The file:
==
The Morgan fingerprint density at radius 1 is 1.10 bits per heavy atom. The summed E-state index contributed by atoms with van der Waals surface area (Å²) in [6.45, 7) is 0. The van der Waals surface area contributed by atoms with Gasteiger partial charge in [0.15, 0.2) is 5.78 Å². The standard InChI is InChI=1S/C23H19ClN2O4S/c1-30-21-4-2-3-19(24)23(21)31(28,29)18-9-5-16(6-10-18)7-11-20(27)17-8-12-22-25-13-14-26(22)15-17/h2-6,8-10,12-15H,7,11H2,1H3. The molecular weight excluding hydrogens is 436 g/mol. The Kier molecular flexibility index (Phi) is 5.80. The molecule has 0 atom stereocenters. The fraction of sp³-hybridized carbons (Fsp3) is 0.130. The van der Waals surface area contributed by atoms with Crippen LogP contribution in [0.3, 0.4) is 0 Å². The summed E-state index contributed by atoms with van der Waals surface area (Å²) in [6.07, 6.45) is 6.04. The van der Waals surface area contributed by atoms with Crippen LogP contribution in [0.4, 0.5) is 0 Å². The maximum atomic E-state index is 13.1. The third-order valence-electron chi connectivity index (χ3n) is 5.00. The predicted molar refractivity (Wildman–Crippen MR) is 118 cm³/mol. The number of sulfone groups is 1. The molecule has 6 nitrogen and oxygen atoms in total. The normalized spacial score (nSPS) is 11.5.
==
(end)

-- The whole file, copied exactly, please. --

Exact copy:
The Morgan fingerprint density at radius 1 is 1.10 bits per heavy atom. The summed E-state index contributed by atoms with van der Waals surface area (Å²) in [6.45, 7) is 0. The van der Waals surface area contributed by atoms with Gasteiger partial charge in [0.15, 0.2) is 5.78 Å². The standard InChI is InChI=1S/C23H19ClN2O4S/c1-30-21-4-2-3-19(24)23(21)31(28,29)18-9-5-16(6-10-18)7-11-20(27)17-8-12-22-25-13-14-26(22)15-17/h2-6,8-10,12-15H,7,11H2,1H3. The molecular weight excluding hydrogens is 436 g/mol. The Kier molecular flexibility index (Phi) is 5.80. The molecule has 0 atom stereocenters. The fraction of sp³-hybridized carbons (Fsp3) is 0.130. The van der Waals surface area contributed by atoms with Crippen LogP contribution in [0.3, 0.4) is 0 Å². The summed E-state index contributed by atoms with van der Waals surface area (Å²) in [6.07, 6.45) is 6.04. The van der Waals surface area contributed by atoms with Crippen LogP contribution in [0.4, 0.5) is 0 Å². The maximum atomic E-state index is 13.1. The third-order valence-electron chi connectivity index (χ3n) is 5.00. The predicted molar refractivity (Wildman–Crippen MR) is 118 cm³/mol. The number of sulfone groups is 1. The molecule has 6 nitrogen and oxygen atoms in total. The normalized spacial score (nSPS) is 11.5.